Figure 5: Experimental verification by comparison with previous experiment data.

#### 5. Analysis and Discussion

The drilling system described is a closed system. The schematic diagram of gas influx process in tripping operations is illustrated in Figure 6. The drilling mud is pumped from surface storage, down the drill pipe, returns from the annulus, and travels back through surface processing, where drilling solids are removed, to surface storage.

Figure 6: Schematic diagram of gas influx process in tripping.

The well used for calculation is a gas well in Xinjiang Uygur Autonomous Region, China. The wellbore structure, well design parameters (depths and diameters), gas and drilling mud two-phase properties (density and viscosity), and operational conditions of calculation well are displayed in Table 1 [40].

Table 1: Parameters of calculation well.

The drilling mud mixed with gas is considered as a two-phase flow medium. The surge pressure in the gas-drilling mud are calculated and discussed by using the established model and well parameters. As shown in Figure 7, according to the drill conditions, such as the drill pipe velocity, gas drilling mud two-phase flow velocity, the total length of drill pipe, and drill pipe is 1000 m, we can account for the changing rules of surge pressure. The following examples illustrate that the surge pressure is affected by different well parameters, drilling mud density, gas influx rate, and well depth in the tripping operations.

Figure 7: Drill pipe velocity variation at different accelerations.
##### 5.1. The Effects of Various Drilling Parameters on Surge Pressure

Figure 7 presents the influence of acceleration on drilling mud velocity, drilling mud velocity, and drill pipe operating speed with respect to the drilling parameters. The movement of drill pipe starts at the depth of 1000 m. With the movement of the drill pipe, the drilling mud also moves in the opposite direction along wellbore at the same time. The drill pipe operating speed reaches the maximum value at 23 seconds and stops at 30 seconds. In order to make a comparison of the surge pressure in different well parameters, the analysis and compared Figures 815 based on the data of Figure 7.

Figure 8: Void fraction distribution at different gas influx rates.
Figure 9: Wave velocity variation at different gas influxes.
Figure 10: Surge pressure variation at different gas influxes.
Figure 11: Surge pressure variation at different scenarios.
Figure 12: Surge pressure variation at different wellbore diameters (gas influx  m3/h).
Figure 13: Surge pressure at different borehole diameters (gas influx  m3/h).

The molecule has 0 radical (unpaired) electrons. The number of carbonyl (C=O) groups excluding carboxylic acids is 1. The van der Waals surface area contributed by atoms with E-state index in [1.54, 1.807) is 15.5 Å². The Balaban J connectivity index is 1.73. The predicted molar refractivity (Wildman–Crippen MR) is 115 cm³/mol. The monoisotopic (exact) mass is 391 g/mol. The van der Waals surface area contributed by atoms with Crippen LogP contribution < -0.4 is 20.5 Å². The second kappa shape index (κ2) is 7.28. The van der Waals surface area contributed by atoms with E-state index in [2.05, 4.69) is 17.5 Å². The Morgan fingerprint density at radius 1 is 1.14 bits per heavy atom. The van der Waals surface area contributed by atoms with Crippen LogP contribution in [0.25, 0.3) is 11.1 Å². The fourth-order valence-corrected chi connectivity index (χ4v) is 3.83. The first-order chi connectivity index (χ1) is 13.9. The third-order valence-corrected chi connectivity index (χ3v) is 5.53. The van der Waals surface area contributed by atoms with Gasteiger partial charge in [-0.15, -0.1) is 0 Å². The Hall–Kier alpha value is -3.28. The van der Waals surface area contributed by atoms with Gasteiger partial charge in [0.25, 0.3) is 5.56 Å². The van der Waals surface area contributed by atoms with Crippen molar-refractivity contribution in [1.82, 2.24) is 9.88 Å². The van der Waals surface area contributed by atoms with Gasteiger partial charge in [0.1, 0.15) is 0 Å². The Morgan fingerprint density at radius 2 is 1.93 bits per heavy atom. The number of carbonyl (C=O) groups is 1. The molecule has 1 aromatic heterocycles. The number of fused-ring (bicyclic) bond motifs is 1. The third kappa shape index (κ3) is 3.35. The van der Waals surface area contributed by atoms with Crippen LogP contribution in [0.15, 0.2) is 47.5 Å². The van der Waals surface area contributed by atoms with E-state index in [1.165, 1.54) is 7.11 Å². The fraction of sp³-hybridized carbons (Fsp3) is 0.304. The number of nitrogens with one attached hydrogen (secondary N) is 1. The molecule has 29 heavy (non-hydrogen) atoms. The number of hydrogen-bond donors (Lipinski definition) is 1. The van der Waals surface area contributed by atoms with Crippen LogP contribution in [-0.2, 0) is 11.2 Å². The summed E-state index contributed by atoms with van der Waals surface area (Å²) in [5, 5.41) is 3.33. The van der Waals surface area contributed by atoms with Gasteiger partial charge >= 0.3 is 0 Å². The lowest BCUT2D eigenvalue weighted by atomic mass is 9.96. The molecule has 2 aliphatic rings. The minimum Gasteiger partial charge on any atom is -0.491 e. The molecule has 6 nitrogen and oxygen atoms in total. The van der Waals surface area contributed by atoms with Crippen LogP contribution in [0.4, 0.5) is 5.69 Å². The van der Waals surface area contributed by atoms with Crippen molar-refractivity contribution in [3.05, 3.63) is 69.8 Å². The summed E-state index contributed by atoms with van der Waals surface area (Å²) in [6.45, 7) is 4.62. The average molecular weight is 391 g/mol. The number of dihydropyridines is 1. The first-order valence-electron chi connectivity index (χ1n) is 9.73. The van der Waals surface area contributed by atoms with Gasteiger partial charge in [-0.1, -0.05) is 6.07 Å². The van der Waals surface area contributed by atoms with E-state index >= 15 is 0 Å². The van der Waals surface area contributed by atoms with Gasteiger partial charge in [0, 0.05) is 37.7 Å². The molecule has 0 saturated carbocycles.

Figure 14: Surge pressure variation at different well depths.
Figure 15: Surge pressure variation at different drilling fluid densities.

Figures 8 and 9 graphically show the distributions of void fraction and variations of wave velocity along the flow direction in the wellbore. When gas influx occurs at the bottom of well, some gas invades into the wellbore and migrates form the bottomhole to the wellhead along the flow direction. At low gas influx rate, it is extremely obvious that the void fraction and wave velocity first slightly change in a comparatively smooth value then change sharply. It is because the volume of gas expanded rapidly with the decreasing of pressure near the wellhead, the void fraction increases sharply, and at the same time the wave velocity decreases obviously. At a high gas influx rate, the wave velocity tends to increase because the void fraction in the wellhead is increased to a high extent. In conclusion, the wave velocity is sensitive to the void fraction, and the void fraction is dominated by influx rate and pressure in the wellbore, especially the influx rate.

As shown in Figure 9 within the range of low gas influx rate, the wave velocity decreases significantly. It is because the compressibility of the gas increases remarkably, and the medium appears high elasticity, though the density of gas-drilling mud two-phase flow changes slightly. With the increase of gas influx rate and corresponding increase of the void fraction in the wellbore, the compressibility of the two-phase unceasingly increases, which promotes the momentum and energy exchange in the interface. Therefore, the wave velocity continuously decreases.